Volume 129, Issue 2 p. 221-231
Research Article
Free to Read

SARS-CoV-2 infection among hospitalised pregnant women and impact of different viral strains on COVID-19 severity in Italy: a national prospective population-based cohort study

S Donati

S Donati

National Centre for Disease Prevention and Health Promotion, Istituto Superiore di Sanità – Italian National Institute of Health, Rome, Italy

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E Corsi

Corresponding Author

E Corsi

National Centre for Disease Prevention and Health Promotion, Istituto Superiore di Sanità – Italian National Institute of Health, Rome, Italy

Department of Biomedicine and Prevention, University of Rome Tor Vergata, Rome, Italy

Correspondence: E Corsi, National Centre for Disease Prevention and Health Promotion, Istituto Superiore di Sanità – Italian National Institute of Health, Viale Regina Elena 299, 00161 Rome, Italy. Email: [email protected]

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A Maraschini

A Maraschini

Servizio tecnico scientifico di statistica, Istituto Superiore di Sanità – Italian National Institute of Health, Rome, Italy

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MA Salvatore

MA Salvatore

National Centre for Disease Prevention and Health Promotion, Istituto Superiore di Sanità – Italian National Institute of Health, Rome, Italy

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the ItOSS-COVID-19 Working Group

the ItOSS-COVID-19 Working Group

The members of the ItOSS COVID-19 Working Group are listed in Appendix  A

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First published: 23 October 2021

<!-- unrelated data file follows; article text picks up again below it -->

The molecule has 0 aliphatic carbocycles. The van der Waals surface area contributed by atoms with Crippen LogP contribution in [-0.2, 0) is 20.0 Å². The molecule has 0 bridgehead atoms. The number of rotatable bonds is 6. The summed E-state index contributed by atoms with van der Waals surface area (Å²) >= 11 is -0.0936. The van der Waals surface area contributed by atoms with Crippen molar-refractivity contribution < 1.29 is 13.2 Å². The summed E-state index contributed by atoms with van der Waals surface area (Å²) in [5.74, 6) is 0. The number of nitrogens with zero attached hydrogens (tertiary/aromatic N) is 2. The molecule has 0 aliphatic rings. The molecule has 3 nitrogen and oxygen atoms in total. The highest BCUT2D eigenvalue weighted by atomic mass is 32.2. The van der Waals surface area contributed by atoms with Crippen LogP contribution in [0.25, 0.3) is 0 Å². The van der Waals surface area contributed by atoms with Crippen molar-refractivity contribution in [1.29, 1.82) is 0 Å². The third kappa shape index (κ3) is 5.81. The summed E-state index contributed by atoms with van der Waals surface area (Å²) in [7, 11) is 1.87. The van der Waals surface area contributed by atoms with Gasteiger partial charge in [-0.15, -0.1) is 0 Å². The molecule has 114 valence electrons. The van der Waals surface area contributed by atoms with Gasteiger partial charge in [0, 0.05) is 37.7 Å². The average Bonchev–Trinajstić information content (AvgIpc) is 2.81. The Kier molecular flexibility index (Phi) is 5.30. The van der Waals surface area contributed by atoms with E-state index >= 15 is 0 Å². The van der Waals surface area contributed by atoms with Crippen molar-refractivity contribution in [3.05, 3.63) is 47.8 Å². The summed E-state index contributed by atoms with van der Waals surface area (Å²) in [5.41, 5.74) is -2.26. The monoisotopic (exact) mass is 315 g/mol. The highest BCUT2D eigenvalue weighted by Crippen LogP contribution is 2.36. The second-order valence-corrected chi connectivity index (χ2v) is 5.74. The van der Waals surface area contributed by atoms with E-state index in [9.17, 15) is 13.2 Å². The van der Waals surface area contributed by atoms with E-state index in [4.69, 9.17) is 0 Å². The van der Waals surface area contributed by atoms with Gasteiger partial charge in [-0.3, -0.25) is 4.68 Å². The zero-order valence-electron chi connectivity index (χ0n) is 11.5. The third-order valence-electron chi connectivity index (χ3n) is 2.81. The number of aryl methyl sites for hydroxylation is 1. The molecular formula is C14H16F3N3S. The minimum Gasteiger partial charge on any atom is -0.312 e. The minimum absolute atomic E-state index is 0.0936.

Citations: 36

Abstract

Objective

The primary aim of this article was to describe SARS-CoV-2 infection among pregnant women during the wild-type and Alpha-variant periods in Italy. The secondary aim was to compare the impact of the virus variants on the severity of maternal and perinatal outcomes.

Design

National population-based prospective cohort study.

Setting

A total of 315 Italian maternity hospitals.

Sample

A cohort of 3306 women with SARS-CoV-2 infection confirmed within 7 days of hospital admission.

Methods

Cases were prospectively reported by trained clinicians for each participating maternity unit. Data were described by univariate and multivariate analyses.

Main outcome measures

COVID-19 pneumonia, ventilatory support, intensive care unit (ICU) admission, mode of delivery, preterm birth, stillbirth, and maternal and neonatal mortality.

Results

We found that 64.3% of the cohort was asymptomatic, 12.8% developed COVID-19 pneumonia and 3.3% required ventilatory support and/or ICU admission. Maternal age of 30–34 years (OR 1.43, 95% CI 1.09–1.87) and ≥35 years (OR 1.62, 95% CI 1.23–2.13), citizenship of countries with high migration pressure (OR 1.75, 95% CI 1.36–2.25), previous comorbidities (OR 1.49, 95% CI 1.13–1.98) and obesity (OR 1.72, 95% CI 1.29–2.27) were all associated with a higher occurrence of pneumonia. The preterm birth rate was 11.1%. In comparison with the pre-pandemic period, stillbirths and maternal and neonatal deaths remained stable. The need for ventilatory support and/or ICU admission among women with pneumonia increased during the Alpha-variant period compared with the wild-type period (OR 3.24, 95% CI 1.99–5.28).

Conclusions

Our results are consistent with a low risk of severe COVID-19 disease among pregnant women and with rare adverse perinatal outcomes. During the Alpha-variant period there was a significant increase of severe COVID-19 illness. Further research is needed to describe the impact of different SARS-CoV-2 viral strains on maternal and perinatal outcomes.